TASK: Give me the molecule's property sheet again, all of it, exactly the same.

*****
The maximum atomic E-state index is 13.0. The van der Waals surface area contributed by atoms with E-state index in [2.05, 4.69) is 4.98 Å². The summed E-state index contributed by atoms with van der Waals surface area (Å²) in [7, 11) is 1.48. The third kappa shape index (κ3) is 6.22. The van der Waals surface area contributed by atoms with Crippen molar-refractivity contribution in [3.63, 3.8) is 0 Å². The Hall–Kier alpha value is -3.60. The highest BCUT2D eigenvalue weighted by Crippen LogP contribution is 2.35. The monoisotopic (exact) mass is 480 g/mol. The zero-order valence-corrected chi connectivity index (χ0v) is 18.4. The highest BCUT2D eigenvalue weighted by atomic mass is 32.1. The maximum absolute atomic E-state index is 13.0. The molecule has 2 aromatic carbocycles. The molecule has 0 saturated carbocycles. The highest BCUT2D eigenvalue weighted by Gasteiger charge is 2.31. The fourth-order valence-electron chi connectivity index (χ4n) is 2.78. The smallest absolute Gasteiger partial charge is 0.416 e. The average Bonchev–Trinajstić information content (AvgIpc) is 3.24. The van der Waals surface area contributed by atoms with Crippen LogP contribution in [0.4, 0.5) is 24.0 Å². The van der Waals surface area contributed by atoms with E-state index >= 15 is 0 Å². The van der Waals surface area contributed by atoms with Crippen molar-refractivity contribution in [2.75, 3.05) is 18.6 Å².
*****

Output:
The maximum atomic E-state index is 13.0. The van der Waals surface area contributed by atoms with E-state index in [2.05, 4.69) is 4.98 Å². The summed E-state index contributed by atoms with van der Waals surface area (Å²) in [7, 11) is 1.48. The third kappa shape index (κ3) is 6.22. The van der Waals surface area contributed by atoms with Crippen molar-refractivity contribution in [3.63, 3.8) is 0 Å². The Hall–Kier alpha value is -3.60. The highest BCUT2D eigenvalue weighted by Crippen LogP contribution is 2.35. The monoisotopic (exact) mass is 480 g/mol. The zero-order valence-corrected chi connectivity index (χ0v) is 18.4. The highest BCUT2D eigenvalue weighted by atomic mass is 32.1. The maximum absolute atomic E-state index is 13.0. The molecule has 2 aromatic carbocycles. The molecule has 0 saturated carbocycles. The highest BCUT2D eigenvalue weighted by Gasteiger charge is 2.31. The fourth-order valence-electron chi connectivity index (χ4n) is 2.78. The smallest absolute Gasteiger partial charge is 0.416 e. The average Bonchev–Trinajstić information content (AvgIpc) is 3.24. The van der Waals surface area contributed by atoms with Crippen LogP contribution in [0.4, 0.5) is 24.0 Å². The van der Waals surface area contributed by atoms with E-state index >= 15 is 0 Å². The van der Waals surface area contributed by atoms with Crippen molar-refractivity contribution in [2.75, 3.05) is 18.6 Å².